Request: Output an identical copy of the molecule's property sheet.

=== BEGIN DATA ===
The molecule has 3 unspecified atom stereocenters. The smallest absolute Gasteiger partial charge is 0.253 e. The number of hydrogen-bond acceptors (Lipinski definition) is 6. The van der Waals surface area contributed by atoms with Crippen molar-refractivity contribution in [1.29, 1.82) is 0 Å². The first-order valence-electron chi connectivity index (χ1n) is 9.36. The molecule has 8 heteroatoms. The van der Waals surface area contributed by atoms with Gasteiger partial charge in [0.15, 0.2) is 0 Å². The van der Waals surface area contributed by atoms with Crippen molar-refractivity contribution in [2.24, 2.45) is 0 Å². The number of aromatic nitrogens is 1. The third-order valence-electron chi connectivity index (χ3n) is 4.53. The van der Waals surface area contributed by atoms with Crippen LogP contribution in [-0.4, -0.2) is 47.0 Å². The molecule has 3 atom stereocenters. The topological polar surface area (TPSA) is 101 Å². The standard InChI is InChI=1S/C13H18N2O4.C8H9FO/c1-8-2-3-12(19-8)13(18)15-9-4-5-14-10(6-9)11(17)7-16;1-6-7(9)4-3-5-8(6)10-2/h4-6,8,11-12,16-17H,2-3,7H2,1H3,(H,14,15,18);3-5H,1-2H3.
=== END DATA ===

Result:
The molecule has 3 unspecified atom stereocenters. The smallest absolute Gasteiger partial charge is 0.253 e. The number of hydrogen-bond acceptors (Lipinski definition) is 6. The van der Waals surface area contributed by atoms with Crippen molar-refractivity contribution in [1.29, 1.82) is 0 Å². The first-order valence-electron chi connectivity index (χ1n) is 9.36. The molecule has 8 heteroatoms. The van der Waals surface area contributed by atoms with Gasteiger partial charge in [0.15, 0.2) is 0 Å². The van der Waals surface area contributed by atoms with Crippen molar-refractivity contribution in [2.24, 2.45) is 0 Å². The number of aromatic nitrogens is 1. The third-order valence-electron chi connectivity index (χ3n) is 4.53. The van der Waals surface area contributed by atoms with Crippen LogP contribution in [-0.4, -0.2) is 47.0 Å². The molecule has 3 atom stereocenters. The topological polar surface area (TPSA) is 101 Å². The standard InChI is InChI=1S/C13H18N2O4.C8H9FO/c1-8-2-3-12(19-8)13(18)15-9-4-5-14-10(6-9)11(17)7-16;1-6-7(9)4-3-5-8(6)10-2/h4-6,8,11-12,16-17H,2-3,7H2,1H3,(H,14,15,18);3-5H,1-2H3.